Indigestion and constipation, aversion to food, nausea after meals, and pain in the stomach immediately or one or two hours after taking food, are the symptoms of this disease.
Causes: Partially-digested food or its juice passes from the stomach into the duodenum or upper intestine for further assimilation. There the digestive fluids with the help of bile from the liver and digestive juices from the pancreas accomplish the task of digestion. But if, owing to defective working of these organs, the food is not completely digested here either, then it becomes spoiled and vitiated. At the same time, the unassimilated digestive fluids and bile also become spoiled and create an adverse reaction in the system. This spoiled digestive fluid and bile is the cause of gastric and duodenal ulcers. Habitually undertaking mental or physical exertion after a meal without having any rest slows down the blood circulation in the walls of the stomach and duodenum, due to which the membrane lining of the organs becomes easily susceptible to the acidic poison; and the ulcer appears.
If the acid-secreting organs of the body have to remain constantly active in order to digest non-vegetarian foods, or if, owing to constipation, dyspepsia or any other disease, the alkaline secreting glands become weak, then the alkaline secretions in the body cannot maintain a balance with the acids, and these extremely poisonous acidic fluids then go on with their work unimpeded. Wherever this excess acidic fluid gets an opportunity to accumulate, gradually an ulcer forms. In the stomach, in the duodenum, or wherever these fluids attack the membrane or the lining, they create wounds and there ulcers are formed – gastric (stomach) ulcers, duodenal ulcers and other types of ulcers.
If the blood loses its vitality due to excessive mental exertion coupled with a lack of physical labour; or due to the use of very strong and poisonous medicines (poisons are often used in large quantity in the form of medicines to destroy the germs of blood disease); or due to taking injections of poisonous medicines to cure or to prevent disease; or due to an unrestrained life; that weak blood makes the membrane of the duodenum weak and unable to fight the accumulated acidity, and it becomes ulcerated. If the ulcer is in the stomach, the patient suffers pain immediately after eating. But if that ulcer forms inside the duodenum, the pain starts after a short while but not immediately. In this case the pain originates to the right of the navel. With gastric ulcers, the consumed food has less opportunity inside the body to be digested, and therefore the patient becomes thin and worn out.But with duodenal ulcers, the change takes a long time to show externally.
Whatever may be the reason, if an ulcer is formed inside the body, blood oozing out of the wound tries to find an outlet and is emitted through vomiting, or through the anus or the urinary passage. That is why the patient feels nauseated when suffering from acute stomach or duodenal ulcers, and after vomiting always gets some relief. Often slightly darkish blood comes out with the vomiting (haematemesis). In a severe state of the disease the stool of the patient also appears blackish. Even when the disease is not in the severe state, the stool comes out in pellets and a darkish colour. This disease generally attacks people in early youth and kills them at the end of youth or in middle age.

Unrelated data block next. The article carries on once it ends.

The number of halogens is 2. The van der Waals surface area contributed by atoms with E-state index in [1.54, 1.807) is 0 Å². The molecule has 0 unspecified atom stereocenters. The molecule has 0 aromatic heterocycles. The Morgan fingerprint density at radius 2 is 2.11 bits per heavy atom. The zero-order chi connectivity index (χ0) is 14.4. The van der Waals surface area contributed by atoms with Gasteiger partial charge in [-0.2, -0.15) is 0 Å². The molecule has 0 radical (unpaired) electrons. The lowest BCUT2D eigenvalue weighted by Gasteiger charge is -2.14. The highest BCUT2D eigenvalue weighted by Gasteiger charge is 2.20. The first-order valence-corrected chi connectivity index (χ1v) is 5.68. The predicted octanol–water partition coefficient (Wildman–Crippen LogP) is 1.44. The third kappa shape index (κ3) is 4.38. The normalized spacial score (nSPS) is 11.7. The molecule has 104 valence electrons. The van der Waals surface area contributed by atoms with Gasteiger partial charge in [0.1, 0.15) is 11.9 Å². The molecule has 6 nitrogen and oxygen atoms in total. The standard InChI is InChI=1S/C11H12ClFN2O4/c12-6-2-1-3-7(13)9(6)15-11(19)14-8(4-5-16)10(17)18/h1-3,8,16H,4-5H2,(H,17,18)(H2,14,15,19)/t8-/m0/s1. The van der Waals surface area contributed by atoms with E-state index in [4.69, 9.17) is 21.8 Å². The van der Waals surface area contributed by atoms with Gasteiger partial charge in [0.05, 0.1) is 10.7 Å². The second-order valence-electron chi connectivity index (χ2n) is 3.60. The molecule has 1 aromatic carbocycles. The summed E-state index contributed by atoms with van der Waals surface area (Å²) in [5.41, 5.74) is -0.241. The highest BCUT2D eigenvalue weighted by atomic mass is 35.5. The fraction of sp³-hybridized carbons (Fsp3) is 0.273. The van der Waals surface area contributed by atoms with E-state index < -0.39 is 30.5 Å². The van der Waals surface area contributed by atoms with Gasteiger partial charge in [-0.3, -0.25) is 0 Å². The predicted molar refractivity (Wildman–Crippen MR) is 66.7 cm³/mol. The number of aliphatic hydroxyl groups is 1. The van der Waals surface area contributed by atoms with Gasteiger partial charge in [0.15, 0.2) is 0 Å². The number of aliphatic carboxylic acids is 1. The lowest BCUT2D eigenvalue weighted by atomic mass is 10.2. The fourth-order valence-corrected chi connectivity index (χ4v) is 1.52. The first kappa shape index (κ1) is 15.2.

Treatment: Morning – Utkśepa Mudrá, Yogásana, Diirgha Prańáma, Bhujauṋgásana, Agnisára Mudrá, Padahastásana, Ágneyii Mudrá, and Ágneyii Práńáyáma.
Evening – Sarváuṋgásana, Matsyamudrá, Naokásana, Pashcimottánásana, Karmásana, Agnisára Mudrá and Ud́d́ayana Mudrá.
Diet: In the severe state of the disease nothing except plenty of water and sweet or sour fruit juice should be taken. When blood is vomited, the patient should be fed durbá juice or kuksiimá-leaf extracts only. When the patient is a little better, he or she should be given a small quantity of diluted milk with honey to drink. So long as the stool remain darkish, the patient should be given only different kinds of fruit juice, sweet or sour; the filtered juice of ripe tomatoes; miśt́i nebu juice; or well-boiled potatoes thoroughly mashed with diluted milk.
After the severe state of the disease has passed, the patient may eat soup or stew made out of potatoes, pat́ol, jhiḿge, dhundula or similar easily-digestible vegetables, along with boiled old rice (grains a few years old), etc. In this state, a small amount of pure, warm ghee should be taken with rice or fresh rut́i. So long as even a vestige of the disease persists the patient should never eat much at a time. Instead, food should be eaten several times a day, eating only a small quantity each time. The cure of this disease depends largely on the selection of diet – therefore, even after getting well, the patient should observe the dietary provisions strictly for a couple of years.
Dos and don’ts: Acidity is the main cause of this disease, so it is desirable that food which can increase acidity be carefully avoided. An ulcer patient must give up non-vegetarian food and all types of intoxicants. Food which would stimulate or irritate the stomach should also be forsaken; extra-sweet, hot (spicy) and salty foods are unwholesome for an ulcer patient. Once the patient gets well, he or she will find alkaline food best. But it is better not to take fibrous food even after a complete cure. After normal health has been restored, the patient should include in the diet spinach, beto shák, mat́ar shák or jute leaves to help clear the bowels and to prevent the vomiting of blood. As a medicine, shushuni shák fried in ghee is also excellent. All ulcer patients must take daily at least two or three spoonfuls of honey mixed with water or milk. Habitually doing physical or mental work without taking rest after meals is most harmful.